AU leaders to diversify investments as push for free trade zone gains momentum

50th Anniversary African Union Summit Addis Ababa EthiopiaDelegates attending a summit at the African Union headquarters in Ethiopian capital Addis Ababa. (Image source: US Department of State)With nearly one-third of economies across sub-Sahara Africa growing at a rate of more than six per cent this year, African Union leaders have been pushing to diversify investments in pursuit of a continent-wide free trade zone by 2017

The World Bank projects overall economic growth across sub-Saharan Africa at nearly five per cent this year, rising to 5.3 per cent in 2014 and 5.5 per cent in 2015 on growing private-sector investments in the commodities, agriculture and service sectors.

African oil and minerals continue to dominate exports, although their destinations are more diverse. China, Brazil, Russia and India accounted for 36 per cent of African exports with a value of US$144bn in 2012. That is close to the combined US$148bn of 2012 exports to the EU and the USA.

"But high dependence on one or a few commodities makes Africa’s resource-rich countries vulnerable to sharp movements in prices," said World Bank lead economist for Africa Punam Chuhan-Pole.

Tourism is one of the continent's largest growth industries, creating jobs for one in every 20 sub-Saharan Africans today, and with the potential of directly employing 6.7mn people by 2021, according to the World Bank – many of them younger men and women who account for much of Africa's unemployed.

Cape Verde, Kenya, Mauritius, Namibia, Rwanda, South Africa and Tanzania have all simplified tourism policies, liberalised air transport and diversified tourism offerings, drawing investors to a sector that brought more than 33mn visitors to Africa last year, generating receipts of more than US$36bn.

"For African countries looking to sustain and increase growth, tourism can be harnessed through joint public and private sector efforts to achieve growth, wealth creation and shared prosperity," said Gaiv Tata, Africa director of financial and private sector development for the World Bank.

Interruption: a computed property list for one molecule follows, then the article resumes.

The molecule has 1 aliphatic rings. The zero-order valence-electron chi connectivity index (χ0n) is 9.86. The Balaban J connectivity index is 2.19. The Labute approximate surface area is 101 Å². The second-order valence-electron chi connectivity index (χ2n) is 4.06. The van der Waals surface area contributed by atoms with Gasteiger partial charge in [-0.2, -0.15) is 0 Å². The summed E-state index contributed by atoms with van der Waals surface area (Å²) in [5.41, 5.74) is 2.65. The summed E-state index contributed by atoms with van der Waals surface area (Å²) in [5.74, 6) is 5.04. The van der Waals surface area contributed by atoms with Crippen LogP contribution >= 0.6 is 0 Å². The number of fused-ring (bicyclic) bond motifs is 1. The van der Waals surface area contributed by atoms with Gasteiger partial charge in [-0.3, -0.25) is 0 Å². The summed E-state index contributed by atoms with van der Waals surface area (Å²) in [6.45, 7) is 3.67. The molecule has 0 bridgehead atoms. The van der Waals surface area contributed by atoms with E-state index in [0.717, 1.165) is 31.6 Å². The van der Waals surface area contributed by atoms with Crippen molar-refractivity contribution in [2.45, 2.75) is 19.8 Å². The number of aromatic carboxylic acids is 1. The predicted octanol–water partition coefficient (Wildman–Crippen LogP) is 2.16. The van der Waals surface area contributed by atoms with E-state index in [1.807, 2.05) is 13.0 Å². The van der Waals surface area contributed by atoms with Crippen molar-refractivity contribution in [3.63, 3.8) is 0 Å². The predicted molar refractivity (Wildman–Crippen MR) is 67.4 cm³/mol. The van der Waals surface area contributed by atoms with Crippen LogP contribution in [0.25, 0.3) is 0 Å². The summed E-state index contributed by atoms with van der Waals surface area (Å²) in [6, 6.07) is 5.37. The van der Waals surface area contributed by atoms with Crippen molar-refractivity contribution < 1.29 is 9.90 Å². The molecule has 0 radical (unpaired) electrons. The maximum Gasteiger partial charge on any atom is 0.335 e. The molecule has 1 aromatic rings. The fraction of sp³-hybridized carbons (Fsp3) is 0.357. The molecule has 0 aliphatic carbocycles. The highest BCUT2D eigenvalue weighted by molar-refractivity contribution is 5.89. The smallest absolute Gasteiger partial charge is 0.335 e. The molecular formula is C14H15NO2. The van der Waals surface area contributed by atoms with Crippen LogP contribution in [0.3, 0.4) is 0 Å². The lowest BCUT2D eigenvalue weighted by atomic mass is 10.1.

Remittances now worth an annual US$33bn are helping boost African household incomes. Gross fixed capital formation has grown steadily from more than 16 per cent of GDP in 2000 to more than 20 per cent in 2011.

The World Bank, however, said poverty and inequality remain "unacceptably high and the pace of reduction unacceptably slow" with almost one out of every two Africans living in extreme poverty.

World Bank vice president for Africa, Makhtar Diop, said, "Sustaining Africa's strong growth over the longer term while significantly reducing poverty and strengthening people's resilience to adversity may prove difficult because of the many internal and external uncertainties African countries face."

"Natural disasters such as droughts and floods are occurring more frequently, while the threat of conflict continues with recent events in the Central African Republic and Mali reinforcing the need for peace, security and development to take place at the same time," Diop added.

Toward that end, African Union Commission chair Nkosazana Dlamini Zuma was in New York for the UN General Assembly where she met with Secretary General Ban Ki-moon on economic development and security in the Central African Republic, DR Congo, Guinea Bissau, Somalia, Sudan and South Sudan.

At a meeting on climate change, Zuma called on donors to honour their financial commitments to prevent climate change from undoing African development.

"Given the seriousness of the climate change challenges, developed countries that are historically responsible for this dangerous externality should provide compensation for the damage to Africa caused by global warming," she said. "This is particularly important, given the fact that despite contributing virtually nothing to global warming, Africa has been one of the primary victims of its consequences as the most vulnerable continent."

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